Inside ‘Zombeavers’: The Gross-Out Tribeca Flick About Killer Zombie Beavers Hunting Sexy Coeds

First-time filmmaker Jordan Rubin walks us through the making of the wackiest movie at the Tribeca Film Festival. Warning: There will be blood.

Armory Films

There’s a scene midway through Zombeavers that, for better or worse, captures its essence. Sam, a douchey prick played by Hutch Dano (real name), is about to have sex with his girlfriend’s BFF on top of the bathroom sink. The two have stripped down to their skivvies and are about to go there when, all of a sudden, a killer zombie beaver bursts through the bathroom floor and bites the guy’s dick off. Now, it doesn’t stop there. The lil’ rascal gnashes away at the two-timer’s groin area, yanking off all matter of entrails and viscera.

Welcome to the world of Zombeavers.

The trailer for the movie, which marks comedy writer Jordan Rubin’s feature filmmaking debut, garnered over 2 million views on YouTube in just a couple of months, and it premiered to a packed house at this year’s Tribeca Film Festival that included music producer Mark Ronson, 30 Rock star Judah Friedlander, and Rubin’s cousin, Capote director Bennett Miller.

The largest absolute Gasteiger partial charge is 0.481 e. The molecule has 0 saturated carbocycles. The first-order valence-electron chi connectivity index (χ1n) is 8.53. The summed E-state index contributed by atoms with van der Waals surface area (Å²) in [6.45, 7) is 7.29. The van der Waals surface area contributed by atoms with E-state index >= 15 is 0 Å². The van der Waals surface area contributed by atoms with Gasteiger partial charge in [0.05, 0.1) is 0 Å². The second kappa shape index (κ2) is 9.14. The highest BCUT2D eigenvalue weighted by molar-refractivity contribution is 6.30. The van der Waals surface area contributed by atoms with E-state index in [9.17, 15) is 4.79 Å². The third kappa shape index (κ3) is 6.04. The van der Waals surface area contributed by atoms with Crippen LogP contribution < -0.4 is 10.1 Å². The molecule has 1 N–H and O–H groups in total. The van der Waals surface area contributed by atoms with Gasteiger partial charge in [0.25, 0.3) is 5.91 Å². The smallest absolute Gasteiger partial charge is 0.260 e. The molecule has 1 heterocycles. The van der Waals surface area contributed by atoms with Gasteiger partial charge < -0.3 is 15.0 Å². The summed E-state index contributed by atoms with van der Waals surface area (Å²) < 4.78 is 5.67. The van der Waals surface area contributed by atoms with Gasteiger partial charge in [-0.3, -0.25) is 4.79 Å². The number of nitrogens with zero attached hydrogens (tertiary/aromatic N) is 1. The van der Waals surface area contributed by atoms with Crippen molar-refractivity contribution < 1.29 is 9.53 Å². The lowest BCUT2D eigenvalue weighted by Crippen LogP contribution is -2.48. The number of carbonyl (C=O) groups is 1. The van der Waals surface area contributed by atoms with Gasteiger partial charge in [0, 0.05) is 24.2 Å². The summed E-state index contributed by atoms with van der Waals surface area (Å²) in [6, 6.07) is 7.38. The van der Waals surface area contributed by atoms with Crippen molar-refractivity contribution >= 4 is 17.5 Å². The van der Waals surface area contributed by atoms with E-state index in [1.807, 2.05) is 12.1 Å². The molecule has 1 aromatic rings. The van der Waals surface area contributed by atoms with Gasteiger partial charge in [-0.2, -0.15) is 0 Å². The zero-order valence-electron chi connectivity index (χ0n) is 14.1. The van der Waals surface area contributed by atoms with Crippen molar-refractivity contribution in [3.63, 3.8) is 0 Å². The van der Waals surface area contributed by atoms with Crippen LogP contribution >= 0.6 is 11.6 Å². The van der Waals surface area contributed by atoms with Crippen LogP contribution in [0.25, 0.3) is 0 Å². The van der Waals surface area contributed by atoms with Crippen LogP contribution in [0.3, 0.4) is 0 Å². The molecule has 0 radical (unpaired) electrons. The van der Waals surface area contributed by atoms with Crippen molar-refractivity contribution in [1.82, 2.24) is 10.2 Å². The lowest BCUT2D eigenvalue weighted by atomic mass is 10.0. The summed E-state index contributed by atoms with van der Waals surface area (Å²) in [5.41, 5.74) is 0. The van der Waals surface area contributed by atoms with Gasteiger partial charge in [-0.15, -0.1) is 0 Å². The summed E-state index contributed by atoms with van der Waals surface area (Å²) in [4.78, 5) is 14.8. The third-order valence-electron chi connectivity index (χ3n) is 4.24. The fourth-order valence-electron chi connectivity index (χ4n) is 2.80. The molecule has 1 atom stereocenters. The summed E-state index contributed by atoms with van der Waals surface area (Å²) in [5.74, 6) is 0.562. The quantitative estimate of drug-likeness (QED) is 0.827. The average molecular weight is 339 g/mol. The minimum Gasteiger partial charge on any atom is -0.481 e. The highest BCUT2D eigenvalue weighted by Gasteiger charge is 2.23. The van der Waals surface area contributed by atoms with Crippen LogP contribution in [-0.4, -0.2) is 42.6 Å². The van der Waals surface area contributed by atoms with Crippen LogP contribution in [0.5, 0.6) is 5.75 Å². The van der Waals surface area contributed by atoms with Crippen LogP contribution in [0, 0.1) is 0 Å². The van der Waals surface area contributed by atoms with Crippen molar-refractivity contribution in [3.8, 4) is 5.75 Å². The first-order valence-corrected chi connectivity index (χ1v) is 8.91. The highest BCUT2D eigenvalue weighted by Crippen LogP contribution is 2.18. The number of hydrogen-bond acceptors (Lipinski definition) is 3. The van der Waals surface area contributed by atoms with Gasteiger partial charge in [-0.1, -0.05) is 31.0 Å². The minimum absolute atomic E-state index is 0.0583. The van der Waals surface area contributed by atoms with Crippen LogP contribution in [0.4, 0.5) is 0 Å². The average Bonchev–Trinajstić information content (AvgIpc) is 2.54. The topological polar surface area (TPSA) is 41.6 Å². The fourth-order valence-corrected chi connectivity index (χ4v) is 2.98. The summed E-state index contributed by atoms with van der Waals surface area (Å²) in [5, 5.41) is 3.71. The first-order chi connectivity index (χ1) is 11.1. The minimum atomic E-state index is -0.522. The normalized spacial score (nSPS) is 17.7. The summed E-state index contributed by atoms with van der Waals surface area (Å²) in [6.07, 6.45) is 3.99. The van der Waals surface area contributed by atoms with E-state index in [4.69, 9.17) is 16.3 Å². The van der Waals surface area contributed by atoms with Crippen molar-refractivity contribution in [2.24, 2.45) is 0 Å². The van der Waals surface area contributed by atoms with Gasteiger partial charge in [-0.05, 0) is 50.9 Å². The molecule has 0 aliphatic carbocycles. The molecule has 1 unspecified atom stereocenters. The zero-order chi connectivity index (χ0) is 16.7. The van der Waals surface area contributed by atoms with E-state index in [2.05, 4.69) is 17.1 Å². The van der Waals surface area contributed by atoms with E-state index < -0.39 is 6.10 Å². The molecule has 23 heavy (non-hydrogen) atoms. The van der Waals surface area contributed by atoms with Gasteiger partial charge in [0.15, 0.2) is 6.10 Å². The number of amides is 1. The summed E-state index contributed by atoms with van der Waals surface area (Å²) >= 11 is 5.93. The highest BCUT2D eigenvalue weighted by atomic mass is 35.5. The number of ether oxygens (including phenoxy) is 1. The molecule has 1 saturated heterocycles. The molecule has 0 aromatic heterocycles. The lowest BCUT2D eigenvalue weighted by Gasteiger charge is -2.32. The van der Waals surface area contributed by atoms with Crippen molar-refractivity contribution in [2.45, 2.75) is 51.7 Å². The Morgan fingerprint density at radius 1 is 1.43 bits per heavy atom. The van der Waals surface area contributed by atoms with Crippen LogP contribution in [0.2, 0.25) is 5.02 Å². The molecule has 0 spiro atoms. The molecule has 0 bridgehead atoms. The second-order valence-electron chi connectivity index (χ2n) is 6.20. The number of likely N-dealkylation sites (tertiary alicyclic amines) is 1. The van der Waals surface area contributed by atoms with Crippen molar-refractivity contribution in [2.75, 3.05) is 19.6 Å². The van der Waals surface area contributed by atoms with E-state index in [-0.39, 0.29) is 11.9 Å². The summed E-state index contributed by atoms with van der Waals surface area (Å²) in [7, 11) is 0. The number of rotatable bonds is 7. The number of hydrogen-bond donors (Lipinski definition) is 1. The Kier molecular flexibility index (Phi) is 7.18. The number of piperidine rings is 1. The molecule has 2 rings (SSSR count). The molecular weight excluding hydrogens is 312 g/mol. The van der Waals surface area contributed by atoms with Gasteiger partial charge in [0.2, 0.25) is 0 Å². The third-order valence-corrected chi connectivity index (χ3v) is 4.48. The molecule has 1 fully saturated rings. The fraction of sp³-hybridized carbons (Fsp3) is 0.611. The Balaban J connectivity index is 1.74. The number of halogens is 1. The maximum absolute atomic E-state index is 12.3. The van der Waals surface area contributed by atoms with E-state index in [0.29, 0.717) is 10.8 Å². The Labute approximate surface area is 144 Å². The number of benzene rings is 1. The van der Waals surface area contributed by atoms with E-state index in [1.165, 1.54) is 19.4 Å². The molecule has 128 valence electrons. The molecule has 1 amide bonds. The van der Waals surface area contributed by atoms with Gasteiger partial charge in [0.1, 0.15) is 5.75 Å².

“The film is obviously a parable depicting man’s attempt to find meaning in a world where God is silent,” Rubin deadpans. “OK, this isn’t Citizen Kane or Silence of the Lambs. It’s Zombeavers, so the intent is to ride a line between shitting your pants and laughing your ass off.”

Rubin’s film tells the gory tale of three stunning sorority sisters: the virtuous blonde, Jenn (Lexi Atkins); the nerdy brunette, Mary (Rachel Melvin); and the lascivious, raven-haired Zoe (Cortney Palm). The leggy troika opt for a weekend getaway at Mary’s secluded cabin in the woods to comfort Jenn, who caught her aforementioned idiot boyfriend cheating on her.

Things, naturally, don’t go as planned.

First, the gals’ two frat boy paramours arrive—with Sam in tow—to “surprise” the ladies. And then, the rowdy gang is targeted by a pack of vicious beavers that, thanks to a loose chemical barrel, have mutated into bloodthirsty zombies (as in, these tricky bastards can’t die).